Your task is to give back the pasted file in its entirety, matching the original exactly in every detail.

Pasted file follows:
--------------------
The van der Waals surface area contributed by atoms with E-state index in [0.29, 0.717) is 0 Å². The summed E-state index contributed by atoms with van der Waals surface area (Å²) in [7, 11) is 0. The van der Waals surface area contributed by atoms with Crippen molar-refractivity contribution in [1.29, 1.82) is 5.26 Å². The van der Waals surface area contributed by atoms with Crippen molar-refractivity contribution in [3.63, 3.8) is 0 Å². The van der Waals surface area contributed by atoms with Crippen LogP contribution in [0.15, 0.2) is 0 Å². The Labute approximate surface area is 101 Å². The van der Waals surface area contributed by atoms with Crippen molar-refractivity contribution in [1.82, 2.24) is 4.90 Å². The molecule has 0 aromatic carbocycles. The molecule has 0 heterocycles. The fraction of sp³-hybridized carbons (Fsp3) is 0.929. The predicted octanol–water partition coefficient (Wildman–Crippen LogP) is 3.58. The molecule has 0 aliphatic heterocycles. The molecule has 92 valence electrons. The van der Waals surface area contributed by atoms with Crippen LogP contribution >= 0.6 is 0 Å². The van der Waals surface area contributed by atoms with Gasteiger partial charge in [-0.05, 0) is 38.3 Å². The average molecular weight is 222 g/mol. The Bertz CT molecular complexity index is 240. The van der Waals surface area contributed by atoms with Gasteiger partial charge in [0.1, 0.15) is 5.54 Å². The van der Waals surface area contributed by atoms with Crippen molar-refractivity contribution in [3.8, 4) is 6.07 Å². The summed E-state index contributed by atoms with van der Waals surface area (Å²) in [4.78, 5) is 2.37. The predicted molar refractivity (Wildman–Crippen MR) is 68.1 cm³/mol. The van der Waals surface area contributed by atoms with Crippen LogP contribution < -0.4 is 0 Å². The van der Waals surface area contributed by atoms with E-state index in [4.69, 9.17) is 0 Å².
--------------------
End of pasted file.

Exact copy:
The van der Waals surface area contributed by atoms with E-state index in [0.29, 0.717) is 0 Å². The summed E-state index contributed by atoms with van der Waals surface area (Å²) in [7, 11) is 0. The van der Waals surface area contributed by atoms with Crippen molar-refractivity contribution in [1.29, 1.82) is 5.26 Å². The van der Waals surface area contributed by atoms with Crippen molar-refractivity contribution in [3.63, 3.8) is 0 Å². The van der Waals surface area contributed by atoms with Crippen LogP contribution in [0.15, 0.2) is 0 Å². The Labute approximate surface area is 101 Å². The van der Waals surface area contributed by atoms with Crippen molar-refractivity contribution in [1.82, 2.24) is 4.90 Å². The molecule has 0 aromatic carbocycles. The molecule has 0 heterocycles. The fraction of sp³-hybridized carbons (Fsp3) is 0.929. The predicted octanol–water partition coefficient (Wildman–Crippen LogP) is 3.58. The molecule has 0 aliphatic heterocycles. The molecule has 92 valence electrons. The van der Waals surface area contributed by atoms with Crippen LogP contribution >= 0.6 is 0 Å². The van der Waals surface area contributed by atoms with Gasteiger partial charge in [-0.05, 0) is 38.3 Å². The average molecular weight is 222 g/mol. The Bertz CT molecular complexity index is 240. The van der Waals surface area contributed by atoms with Gasteiger partial charge in [0.1, 0.15) is 5.54 Å². The van der Waals surface area contributed by atoms with Crippen molar-refractivity contribution in [3.8, 4) is 6.07 Å². The summed E-state index contributed by atoms with van der Waals surface area (Å²) in [4.78, 5) is 2.37. The predicted molar refractivity (Wildman–Crippen MR) is 68.1 cm³/mol. The van der Waals surface area contributed by atoms with Crippen LogP contribution < -0.4 is 0 Å². The van der Waals surface area contributed by atoms with E-state index in [4.69, 9.17) is 0 Å².